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Weekend Forecast for January 23-25, 2008

By Reagen Sulewski

January 22, 2009

If he stares at it hard enough, it will turn to wine.

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This week's slate of releases won't match up to the surprising and stealthfully strong Martin Luther King Jr. weekend in terms of box office, but there will be a compensation. With Oscar nominations arriving today, a number of films that have been getting critical buzz - but were so far reserved for a couple of major centers - will get nationwide rollouts.

But first, there's the 2009 releases to get to. Leading the way is the third film in the Underworld series, Rise of the Lycans. A prequel to the 2003 vampires and werewolves film that starred Kate Beckinsale, it purports to tell us how the feud between the two races of demons began (though as I recall, the first film actually did that anyway), with everything awash in blue filters.

Beckinsale has left for greener pastures, replaced by Rhona Mitra, who as a lanky British brunette, apparently fit the costume. Bill Nighy, well on his way to becoming this generation's Christopher Lee, is also back, as well as Michael Sheen, who has to be thinking, "C'mon! I've been the lead in two Best Picture nominated films! How am I still doing these movies?" To add a little lemon juice to that paper cut, not only did he lose Beckinsale, the mother of his child, to the first film's director, he has to carry on her movie franchise.




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While making a prequel seems to lose a lot of what made Underworld an interesting franchise in the first place ("It's vampires, in the modern world! With guns!" "Brilliant, here's $60 million!"), after two strong opening weekends both over $20 million, it's a little safer to take a shot like this. It's something similar to the Resident Evil films, which have a reliable audience for at least the first weekend, and as long as they're promised more or less the same as what they got last time, they'll turn out again, and I don't think Beckinsale was really the key ingredient here. Look for an opening weekend of $22 million.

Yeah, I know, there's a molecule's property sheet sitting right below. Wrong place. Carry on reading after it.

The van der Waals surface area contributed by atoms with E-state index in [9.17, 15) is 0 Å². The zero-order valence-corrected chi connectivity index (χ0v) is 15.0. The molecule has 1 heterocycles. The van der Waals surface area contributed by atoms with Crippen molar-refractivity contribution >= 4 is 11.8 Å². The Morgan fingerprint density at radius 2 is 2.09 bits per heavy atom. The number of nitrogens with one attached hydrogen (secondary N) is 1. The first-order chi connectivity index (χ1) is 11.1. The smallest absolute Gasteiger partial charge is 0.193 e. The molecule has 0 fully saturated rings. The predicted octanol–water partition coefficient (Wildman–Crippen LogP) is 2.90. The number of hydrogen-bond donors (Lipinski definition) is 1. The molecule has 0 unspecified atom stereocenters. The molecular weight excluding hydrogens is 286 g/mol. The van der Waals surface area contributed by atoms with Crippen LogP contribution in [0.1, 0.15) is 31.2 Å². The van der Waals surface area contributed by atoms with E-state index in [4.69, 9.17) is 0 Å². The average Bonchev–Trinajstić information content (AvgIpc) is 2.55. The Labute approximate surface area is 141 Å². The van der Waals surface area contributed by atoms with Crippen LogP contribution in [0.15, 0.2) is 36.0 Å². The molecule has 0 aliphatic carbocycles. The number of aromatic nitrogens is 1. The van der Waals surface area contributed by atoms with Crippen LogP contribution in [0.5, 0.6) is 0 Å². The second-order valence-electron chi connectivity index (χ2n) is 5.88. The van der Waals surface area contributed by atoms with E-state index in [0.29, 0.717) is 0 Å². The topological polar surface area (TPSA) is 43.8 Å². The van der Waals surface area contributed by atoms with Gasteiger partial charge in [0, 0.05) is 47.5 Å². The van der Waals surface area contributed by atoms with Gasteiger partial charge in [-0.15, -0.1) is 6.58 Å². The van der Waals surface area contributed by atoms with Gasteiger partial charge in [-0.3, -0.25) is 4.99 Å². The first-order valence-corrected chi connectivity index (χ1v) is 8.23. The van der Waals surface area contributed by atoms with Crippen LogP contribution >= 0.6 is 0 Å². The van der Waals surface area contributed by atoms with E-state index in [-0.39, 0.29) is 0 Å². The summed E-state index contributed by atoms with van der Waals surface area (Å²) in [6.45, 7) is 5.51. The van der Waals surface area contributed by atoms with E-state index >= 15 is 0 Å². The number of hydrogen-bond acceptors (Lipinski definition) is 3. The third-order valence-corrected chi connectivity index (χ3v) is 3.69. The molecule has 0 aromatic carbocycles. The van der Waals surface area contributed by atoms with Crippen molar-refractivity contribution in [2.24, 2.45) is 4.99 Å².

So stop me if you've heard this one – a man, trying to connect with some young relatives, reads out fantastical stories, only to find out that he has the power to make them come true. Through this, he and his family end up on wild adventures and they all learn a lesson, The End. If you're Adam Sandler, this is Bedtime Stories. If you're Brendan Fraser, this is Inkheart and you're a month too late.

Fraser, who must be going for some sort of recognition as the greatest green-screen actor of all time, stars as a man who releases characters from books when he reads from them, although something has to replace them. After his wife is pulled into the book Inkheart, he and his daughter then have to battle with the rightful inhabitants of the book to set things right.

So, it's kind of the reverse of Bedtime Stories, but it's close enough that it's going to suffer by comparison, if it wasn't already kind of in trouble for some dull-looking effects. It's Journey to the Center of the Earth, without the CGI hook or summer buzz. Opening on 2,600 screens, it should come in with about $9 million on the weekend.


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